It seems as though talk of expanding the NRL competition never really quietens down.

Reports indicate that the NRL may be about to announce an 18th team to enter the competition sooner rather than later.

Although it must be stressed that there has been nothing official, the talk is that the NRL's next side will be one representing Papua New Guinea.

While a potential announcement of a Papua New Guinean side will be the mother and father of all feel good stories, I can't believe the NRL is again going to overlook the obvious answer.

A side based out of Perth.

That's in Western Australia if any NRL officials happen to be reading this.

It seems as though they've completely forgotten it exists ... at least when it comes to expansion.

I want to make it very clear that I don't dislike the idea of a PNG side being introduced, eventually.

The nation is rugby league mad and I've never heard anything but positivity from players coming back from PNG trips.

PORT MORESBY, PAPUA NEW GUINEA - NOVEMBER 05: Papua New Guinean fans show their support during the 2017 Rugby League World Cup match between Papua New Guinea Kumuls and Ireland on November 5, 2017 in Port Moresby, Papua New Guinea. (Photo by Bradley Kanaris/Getty Images)

There is plenty of talent coming out of the nation and I've enjoyed watching the Hunters compete in the QLD Cup. In fact their QLD Cup win remains one of the highlights of my rugby league life.

That said, a NRL team based there makes no sense in practice. Any ideas of basing a side in Cairns or Darwin and playing a game or two there a season defeats the purpose.

A team based and playing out of Perth though, makes the world of sense!

59,000 + people attended both recent Origins held in the WA capital, with Origin fixtures returning there in 2025 and 2028.

"Origin is the pinnacle though and is supported everywhere" I hear from the comments. My simple rebuttal is to look at the farce that was the 2023 Origin opener in Adelaide.

I rest my case.

45,814 people attended the Round 23 double header, headlined by the Bunnies and the Sharks.

Perth is now a rugby league hotbed.

I understand that it wasn't during the days of the Western Reds, but so much has changed since the 1990s.

Firstly, the amount of former NSW and QLD based people living in the west is huge. The mining boom facilitated this, while the laid back life style is a huge positive.

Secondly, pay TV (not to mention streaming) is far more readily available now, so people are actually watching the game in Perth.

I lived in Perth, many moons ago, when the AFL was being showed on Channel 9. This pushed NRL coverage back to 1 am, Perth time.

Foxtel was only in select bars, and very few homes.

Now everybody has it. Or they stream games. Or both.

Speaking of Channel 9 and Foxtel, I have to imagine they'd be falling over themselves the TV friendly Perth time-slot.

Can you imagine a game kicking off at 9pm Sydney and Brisbane time during winter? That's prime time in Perth, and super crowd friendly, while allowing wall to wall Rugby League for Fox Sports on a Saturday.

There is also the Sunday night timeslot. Fox Sports love the post-6pm kick-off on a Sunday. Fans attending games with work the next morning do not. In Perth though, that translates to a 4pm local time kick-off.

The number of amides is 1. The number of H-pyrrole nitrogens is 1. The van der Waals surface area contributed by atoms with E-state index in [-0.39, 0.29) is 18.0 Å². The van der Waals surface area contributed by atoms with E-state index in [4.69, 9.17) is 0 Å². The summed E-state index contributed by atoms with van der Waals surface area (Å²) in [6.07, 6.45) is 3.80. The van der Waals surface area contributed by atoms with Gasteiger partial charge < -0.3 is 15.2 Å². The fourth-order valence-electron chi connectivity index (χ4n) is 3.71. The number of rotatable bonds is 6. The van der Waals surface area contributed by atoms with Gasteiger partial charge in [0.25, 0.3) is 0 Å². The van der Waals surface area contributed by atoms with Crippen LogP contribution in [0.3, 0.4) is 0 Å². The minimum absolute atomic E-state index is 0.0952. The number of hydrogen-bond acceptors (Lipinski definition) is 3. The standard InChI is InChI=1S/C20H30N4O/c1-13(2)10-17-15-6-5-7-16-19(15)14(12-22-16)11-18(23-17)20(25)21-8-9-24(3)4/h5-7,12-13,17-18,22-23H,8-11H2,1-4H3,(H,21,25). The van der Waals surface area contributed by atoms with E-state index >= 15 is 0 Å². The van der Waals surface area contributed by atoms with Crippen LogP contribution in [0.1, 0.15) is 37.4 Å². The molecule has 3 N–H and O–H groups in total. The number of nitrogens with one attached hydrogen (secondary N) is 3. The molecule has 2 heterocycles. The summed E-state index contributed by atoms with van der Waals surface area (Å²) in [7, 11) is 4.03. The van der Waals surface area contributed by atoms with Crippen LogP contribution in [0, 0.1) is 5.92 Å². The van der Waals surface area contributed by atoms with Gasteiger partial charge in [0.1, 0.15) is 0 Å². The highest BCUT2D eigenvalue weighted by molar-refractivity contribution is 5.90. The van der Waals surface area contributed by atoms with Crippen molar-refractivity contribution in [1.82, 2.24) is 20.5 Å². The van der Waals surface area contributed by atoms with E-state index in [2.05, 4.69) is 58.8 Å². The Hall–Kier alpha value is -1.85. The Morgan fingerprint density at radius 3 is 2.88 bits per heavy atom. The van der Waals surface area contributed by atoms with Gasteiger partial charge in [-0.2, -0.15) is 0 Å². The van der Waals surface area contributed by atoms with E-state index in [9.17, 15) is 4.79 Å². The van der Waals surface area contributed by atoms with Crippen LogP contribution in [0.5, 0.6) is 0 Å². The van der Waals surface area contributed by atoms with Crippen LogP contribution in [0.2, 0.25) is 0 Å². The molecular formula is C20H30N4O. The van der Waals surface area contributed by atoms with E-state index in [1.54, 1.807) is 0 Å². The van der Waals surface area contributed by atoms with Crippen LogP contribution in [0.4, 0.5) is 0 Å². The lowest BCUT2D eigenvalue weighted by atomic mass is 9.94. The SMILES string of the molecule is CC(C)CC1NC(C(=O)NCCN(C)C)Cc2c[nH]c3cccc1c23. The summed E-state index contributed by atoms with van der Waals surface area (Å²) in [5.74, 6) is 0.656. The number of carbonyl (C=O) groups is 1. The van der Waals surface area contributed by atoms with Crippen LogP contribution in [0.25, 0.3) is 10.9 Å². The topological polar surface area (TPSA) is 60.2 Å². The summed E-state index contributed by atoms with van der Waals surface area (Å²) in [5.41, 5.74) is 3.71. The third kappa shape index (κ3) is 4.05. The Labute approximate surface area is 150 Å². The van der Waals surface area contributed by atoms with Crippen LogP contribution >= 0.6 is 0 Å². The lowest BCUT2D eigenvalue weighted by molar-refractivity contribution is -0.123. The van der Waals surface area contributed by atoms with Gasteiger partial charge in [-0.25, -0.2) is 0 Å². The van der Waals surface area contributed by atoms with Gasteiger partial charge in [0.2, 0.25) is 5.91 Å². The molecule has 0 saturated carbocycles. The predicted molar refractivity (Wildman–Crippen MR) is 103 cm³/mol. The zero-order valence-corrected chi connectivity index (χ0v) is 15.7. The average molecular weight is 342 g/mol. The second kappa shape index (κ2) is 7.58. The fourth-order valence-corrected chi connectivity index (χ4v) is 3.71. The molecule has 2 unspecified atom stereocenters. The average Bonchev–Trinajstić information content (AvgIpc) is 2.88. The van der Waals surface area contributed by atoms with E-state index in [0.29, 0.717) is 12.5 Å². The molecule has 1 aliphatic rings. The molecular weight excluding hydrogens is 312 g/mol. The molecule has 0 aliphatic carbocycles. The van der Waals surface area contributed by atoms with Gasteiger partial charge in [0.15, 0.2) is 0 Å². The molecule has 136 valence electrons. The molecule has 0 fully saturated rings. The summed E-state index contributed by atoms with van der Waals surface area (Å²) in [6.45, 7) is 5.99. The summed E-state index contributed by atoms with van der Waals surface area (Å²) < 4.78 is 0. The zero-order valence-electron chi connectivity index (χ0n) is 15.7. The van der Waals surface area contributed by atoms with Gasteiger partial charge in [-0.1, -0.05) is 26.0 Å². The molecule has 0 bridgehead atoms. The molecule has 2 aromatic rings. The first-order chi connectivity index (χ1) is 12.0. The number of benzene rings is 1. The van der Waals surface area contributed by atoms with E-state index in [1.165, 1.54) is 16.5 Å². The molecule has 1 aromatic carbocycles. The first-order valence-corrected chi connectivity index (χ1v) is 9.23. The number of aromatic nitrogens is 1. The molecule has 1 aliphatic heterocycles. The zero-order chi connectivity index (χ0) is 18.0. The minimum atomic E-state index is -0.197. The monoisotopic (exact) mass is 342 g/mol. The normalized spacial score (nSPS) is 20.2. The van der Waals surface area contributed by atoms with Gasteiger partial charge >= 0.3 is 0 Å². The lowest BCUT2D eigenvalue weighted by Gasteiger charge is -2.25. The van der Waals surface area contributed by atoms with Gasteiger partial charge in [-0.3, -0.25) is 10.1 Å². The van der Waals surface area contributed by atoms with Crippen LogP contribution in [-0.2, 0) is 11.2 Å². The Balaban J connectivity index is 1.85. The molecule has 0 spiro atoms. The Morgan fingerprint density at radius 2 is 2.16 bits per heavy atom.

You could even do it like the AFL TV deal and have those games broadcast as the free-to-air game in the west to heighten the sense of importance.

I maintain that for a PNG side to work, it needs to play home games in PNG.

With the greatest of respects, it's going to be difficult to convince NRL stars in the prime of their career to turn down moves to the Roosters or Broncos in favour of a shift to Port Moresby.

We've seen how hard it was for the Warriors to hold onto players once they were allowed to move games back across the Tasman.

NRL Rd 16 - Warriors v Wests Tigers
AUCKLAND, NEW ZEALAND - JULY 03: Tohu Harris and Shaun Johnson of the Warriors lead the team out during the round 16 NRL match between the New Zealand Warriors and the Wests Tigers at Mt Smart Stadium, on July 03, 2022, in Auckland, New Zealand. (Photo by Hannah Peters/Getty Images)

I fully understand that Perth isn't exactly a short train ride away, but the lifestyle over there is very similar to that enjoyed in the eastern states. Albeit quieter, and cheaper!

I can't see a way that PNG could field a competitive side, at least in the first few seasons of their reported existence.

I love the idea of more PNG players entering the competition but the depth of talent just isn't there.

The Hunters finished 10th in the QLD Cup competition this season. 12th in 2022 and 10th in 2001.

Yes there are other PNG players playing elsewhere but we saw how hard it was for the Dolphins to sign marquee players and they're based in the second biggest NRL market in the world.

Plus the costs of setting up brodcasting.

Again, Perth is a long way away, but with the AFL hosting two massive AFL sides as well as an A League club, it's hardly starting from scratch.

Perth has everything. A world class stadium for the big games (and a smaller rectangle one for the rest), a TV friendly time-slot, the demand for a local side to support, and plenty of fans.

These have all been proven. In recent years too.

PNG boasts some incredible positives too but side by side, falls well short of any potential Perth bid.